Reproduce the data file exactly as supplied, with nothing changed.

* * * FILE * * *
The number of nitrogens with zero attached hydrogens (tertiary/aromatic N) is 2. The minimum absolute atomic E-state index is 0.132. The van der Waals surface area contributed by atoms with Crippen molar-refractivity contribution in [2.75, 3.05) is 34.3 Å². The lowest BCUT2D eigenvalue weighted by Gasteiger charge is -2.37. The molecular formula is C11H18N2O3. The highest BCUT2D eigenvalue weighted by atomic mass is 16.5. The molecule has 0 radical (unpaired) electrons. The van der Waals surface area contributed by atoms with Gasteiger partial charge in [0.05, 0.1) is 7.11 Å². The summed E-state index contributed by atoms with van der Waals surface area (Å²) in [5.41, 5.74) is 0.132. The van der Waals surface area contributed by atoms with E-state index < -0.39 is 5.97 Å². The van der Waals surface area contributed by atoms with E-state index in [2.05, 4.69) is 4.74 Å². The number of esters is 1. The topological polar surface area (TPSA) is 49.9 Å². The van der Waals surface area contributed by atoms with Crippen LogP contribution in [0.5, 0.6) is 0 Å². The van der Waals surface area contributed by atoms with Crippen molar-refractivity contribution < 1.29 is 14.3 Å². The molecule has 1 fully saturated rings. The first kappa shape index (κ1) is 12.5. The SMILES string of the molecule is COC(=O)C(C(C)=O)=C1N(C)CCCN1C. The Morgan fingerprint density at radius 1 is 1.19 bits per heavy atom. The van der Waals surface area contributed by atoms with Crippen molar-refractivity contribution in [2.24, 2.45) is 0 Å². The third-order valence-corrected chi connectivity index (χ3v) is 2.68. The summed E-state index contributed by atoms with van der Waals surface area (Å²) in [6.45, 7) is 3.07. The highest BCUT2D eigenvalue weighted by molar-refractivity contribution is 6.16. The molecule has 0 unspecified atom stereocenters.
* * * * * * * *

The number of nitrogens with zero attached hydrogens (tertiary/aromatic N) is 2. The minimum absolute atomic E-state index is 0.132. The van der Waals surface area contributed by atoms with Crippen molar-refractivity contribution in [2.75, 3.05) is 34.3 Å². The lowest BCUT2D eigenvalue weighted by Gasteiger charge is -2.37. The molecular formula is C11H18N2O3. The highest BCUT2D eigenvalue weighted by atomic mass is 16.5. The molecule has 0 radical (unpaired) electrons. The van der Waals surface area contributed by atoms with Gasteiger partial charge in [0.05, 0.1) is 7.11 Å². The summed E-state index contributed by atoms with van der Waals surface area (Å²) in [5.41, 5.74) is 0.132. The van der Waals surface area contributed by atoms with E-state index < -0.39 is 5.97 Å². The van der Waals surface area contributed by atoms with E-state index in [2.05, 4.69) is 4.74 Å². The number of esters is 1. The topological polar surface area (TPSA) is 49.9 Å². The van der Waals surface area contributed by atoms with Crippen LogP contribution in [0.5, 0.6) is 0 Å². The van der Waals surface area contributed by atoms with Crippen molar-refractivity contribution < 1.29 is 14.3 Å². The molecule has 1 fully saturated rings. The first kappa shape index (κ1) is 12.5. The SMILES string of the molecule is COC(=O)C(C(C)=O)=C1N(C)CCCN1C. The Morgan fingerprint density at radius 1 is 1.19 bits per heavy atom. The van der Waals surface area contributed by atoms with Crippen molar-refractivity contribution in [2.24, 2.45) is 0 Å². The third-order valence-corrected chi connectivity index (χ3v) is 2.68. The summed E-state index contributed by atoms with van der Waals surface area (Å²) in [6.45, 7) is 3.07. The highest BCUT2D eigenvalue weighted by molar-refractivity contribution is 6.16. The molecule has 0 unspecified atom stereocenters.